## [1] "solution"               "value"                  "unconstrained.solution"
## [4] "iterations"             "Lagrangian"             "iact"

The returned object, qp.out, is a list with the following components:

qp.out
## $solution ## [1] 0.441 0.366 0.193 ## ##$value
## [1] 0.00528
##
## $unconstrained.solution ## [1] 0 0 0 ## ##$iterations
## [1] 2 0
##
## $Lagrangian ## [1] 0.0106 0.0000 0.0000 0.0000 ## ##$iact
## [1] 1

The portfolio weights are in the solution component, which match the global minimum variance weights allowing short sales, and satisfy the required constraints (weights sum to one and all weights are positive). The minimized value of the objective function (portfolio variance) is in the value component. See the help file for solve.QP() for explanations of the other components.

You can also use the IntroCompFinR function globalmin.portfolio() to compute the global minimum variance portfolio subject to short-sales constraints by specifying the optional argument shorts=FALSE:

gmin.port = globalMin.portfolio(mu.vec, sigma.mat,
shorts=FALSE)
gmin.port
## Call:
## globalMin.portfolio(er = mu.vec, cov.mat = sigma.mat, shorts = FALSE)
##
## Portfolio expected return:     0.0249
## Portfolio standard deviation:  0.0727
## Portfolio weights:
##  MSFT  NORD  SBUX
## 0.441 0.366 0.193

When shorts=FALSE, globalmin.portfolio() uses solve.QP() as described above to do the optimization.

$$\blacksquare$$

### 13.4.2 No short sales minimum variance portfolio with target expected return

Next, consider the problem (13.3) to find a minimum variance portfolio with a given target expected return. The objective function (13.4) has $$\mathbf{D}=2\times\mathbf{\varSigma}$$ and $$\mathbf{d}=(0,\ldots,0)^{\prime}.$$ The two linear equality constraints, $$\mathbf{x}^{\prime}\mu=\mu_{p}^{0}$$ and $$\mathbf{x}^{\prime}\mathbf{1}=1$$, and $$N$$ inequality constraints $$\mathbf{x}\geq\mathbf{0}$$ have restriction matrices and vectors: \begin{align*} \underset{(2\times N)}{\mathbf{A}_{eq}^{\prime}} & =\left(\begin{array}{c} \mu^{\prime}\\ \mathbf{1}^{\prime} \end{array}\right),\,\underset{(2\times1)}{\mathbf{b}_{eq}}=\left(\begin{array}{c} \mu_{p}^{0}\\ 1 \end{array}\right).\text{ }\\ \underset{(N\times N)}{\mathbf{A}_{neq}^{\prime}} & =\mathbf{I}_{N},\,\underset{(N\times1)}{\mathbf{b}_{neq}}=(0,\ldots,0)^{\prime}. \end{align*} so that $\mathbf{A}^{\prime}=\left(\begin{array}{c} \mu^{\prime}\\ \mathbf{1}^{\prime}\\ \mathbf{I}_{N} \end{array}\right),\text{ }\mathbf{b}=\left(\begin{array}{c} \mu_{p}^{0}\\ 1\\ \mathbf{0} \end{array}\right).$ Here, $\begin{eqnarray*} \mathbf{A}_{eq}^{\prime}\mathbf{x} & = & \left(\begin{array}{c} \mu^{\prime}\\ \mathbf{1}^{\prime} \end{array}\right)\mathbf{x=}\left(\begin{array}{c} \mu^{\prime}\mathbf{x}\\ \mathbf{1}^{\prime}\mathbf{x} \end{array}\right)=\left(\begin{array}{c} \mu_{p}^{0}\\ 1 \end{array}\right)=\mathbf{b}_{eq},\\ \mathbf{A}_{neq}^{\prime}\mathbf{x} & = & \mathbf{I}_{N}\mathbf{x}=\mathbf{x}\geq0. \end{eqnarray*}$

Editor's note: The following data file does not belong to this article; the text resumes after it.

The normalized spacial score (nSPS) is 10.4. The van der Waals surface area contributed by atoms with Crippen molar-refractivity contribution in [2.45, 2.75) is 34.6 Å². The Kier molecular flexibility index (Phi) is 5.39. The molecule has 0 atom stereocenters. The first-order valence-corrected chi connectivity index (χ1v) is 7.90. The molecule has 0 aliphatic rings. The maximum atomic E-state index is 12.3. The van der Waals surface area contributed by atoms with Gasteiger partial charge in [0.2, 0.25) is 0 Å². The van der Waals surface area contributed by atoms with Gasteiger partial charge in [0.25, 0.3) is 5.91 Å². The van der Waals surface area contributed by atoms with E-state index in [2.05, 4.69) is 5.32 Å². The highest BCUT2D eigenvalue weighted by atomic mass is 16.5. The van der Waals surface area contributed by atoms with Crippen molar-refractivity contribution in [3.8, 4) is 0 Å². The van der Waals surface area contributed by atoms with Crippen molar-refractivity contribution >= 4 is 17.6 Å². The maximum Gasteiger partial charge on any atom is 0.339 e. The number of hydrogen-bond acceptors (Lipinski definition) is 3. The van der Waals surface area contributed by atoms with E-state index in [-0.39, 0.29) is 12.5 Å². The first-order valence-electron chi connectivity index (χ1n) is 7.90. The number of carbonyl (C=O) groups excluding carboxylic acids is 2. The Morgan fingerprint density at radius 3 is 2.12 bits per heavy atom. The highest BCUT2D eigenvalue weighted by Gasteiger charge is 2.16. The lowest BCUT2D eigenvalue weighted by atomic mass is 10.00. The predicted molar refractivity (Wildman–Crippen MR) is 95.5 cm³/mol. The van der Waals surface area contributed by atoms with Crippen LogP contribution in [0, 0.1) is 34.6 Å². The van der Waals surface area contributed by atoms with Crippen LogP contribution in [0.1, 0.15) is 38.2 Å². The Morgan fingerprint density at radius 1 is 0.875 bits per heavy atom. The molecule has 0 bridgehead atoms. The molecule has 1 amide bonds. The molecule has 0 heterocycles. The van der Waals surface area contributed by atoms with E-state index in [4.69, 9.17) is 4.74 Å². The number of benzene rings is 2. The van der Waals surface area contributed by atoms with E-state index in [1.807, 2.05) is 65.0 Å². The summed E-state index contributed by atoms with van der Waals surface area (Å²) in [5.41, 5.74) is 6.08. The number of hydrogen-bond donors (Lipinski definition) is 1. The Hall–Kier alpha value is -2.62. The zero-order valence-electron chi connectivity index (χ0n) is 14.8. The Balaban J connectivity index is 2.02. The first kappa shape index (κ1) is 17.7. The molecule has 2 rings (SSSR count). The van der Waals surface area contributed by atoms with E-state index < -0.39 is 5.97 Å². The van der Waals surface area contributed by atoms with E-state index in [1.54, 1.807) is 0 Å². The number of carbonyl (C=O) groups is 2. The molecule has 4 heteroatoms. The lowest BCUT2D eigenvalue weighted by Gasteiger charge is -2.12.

Example 2.13 (Minimum variance portfolio with target expected return and no short sales for three asset example data)

Now, we consider finding the minimum variance portfolio that has the same mean as Microsoft but does not allow short sales. First, we find the minimum variance portfolio allowing for short sales using the IntroCompFinR function efficient.portfolio():

eMsft.port = efficient.portfolio(mu.vec, sigma.mat,
target.return = mu.vec["MSFT"])
eMsft.port
## Call:
## efficient.portfolio(er = mu.vec, cov.mat = sigma.mat, target.return = mu.vec["MSFT"])
##
## Portfolio expected return:     0.0427
## Portfolio standard deviation:  0.0917
## Portfolio weights:
##    MSFT    NORD    SBUX
##  0.8275 -0.0907  0.2633

This portfolio has a short sale (negative weight) in Nordstrom. Hence, when the short sales restriction is imposed it will be binding. Next, we set up the restriction matrices and vectors required by solve.QP() to compute the minimum variance portfolio with no-short sales:

D.mat = 2*sigma.mat
d.vec = rep(0, 3)
A.mat = cbind(mu.vec, rep(1,3), diag(3))
b.vec = c(mu.vec["MSFT"], 1, rep(0,3))
t(A.mat)
##          MSFT   NORD   SBUX
## mu.vec 0.0427 0.0015 0.0285
##        1.0000 1.0000 1.0000
##        1.0000 0.0000 0.0000
##        0.0000 1.0000 0.0000
##        0.0000 0.0000 1.0000
b.vec
##   MSFT
## 0.0427 1.0000 0.0000 0.0000 0.0000

Then we call solve.QP() with meq=2 to indicate two equality constraints:

qp.out = solve.QP(Dmat=D.mat, dvec=d.vec,
Amat=A.mat, bvec=b.vec, meq=2)
names(qp.out$solution) = names(mu.vec) round(qp.out$solution, digits=3)
## MSFT NORD SBUX
##    1    0    0

With short sales not allowed, the minimum variance portfolio with the same mean as Microsoft is 100% invested in Microsoft. This is consistent with what we see in Figure 13.7. The volatility of this portfolio is slightly higher than the volatility of the portfolio that allows short sales:

sqrt(qp.out$value) ## [1] 0.1 eMsft.port$sd
## [1] 0.0917

You can also use the IntroCompFinR function efficient.portfolio() to compute a minimum variance portfolio with target expected return subject to short-sales constraints by specifying the optional argument shorts=FALSE:

efficient.portfolio(mu.vec, sigma.mat,
target.return = mu.vec["MSFT"], shorts = FALSE)
## Call:
## efficient.portfolio(er = mu.vec, cov.mat = sigma.mat, target.return = mu.vec["MSFT"],
##     shorts = FALSE)
##
## Portfolio expected return:     0.0427
## Portfolio standard deviation:  0.1
## Portfolio weights:
## MSFT NORD SBUX
##    1    0    0

Suppose you try to find a minimum variance portfolio with target return higher than the mean of Microsoft while imposing no short sales: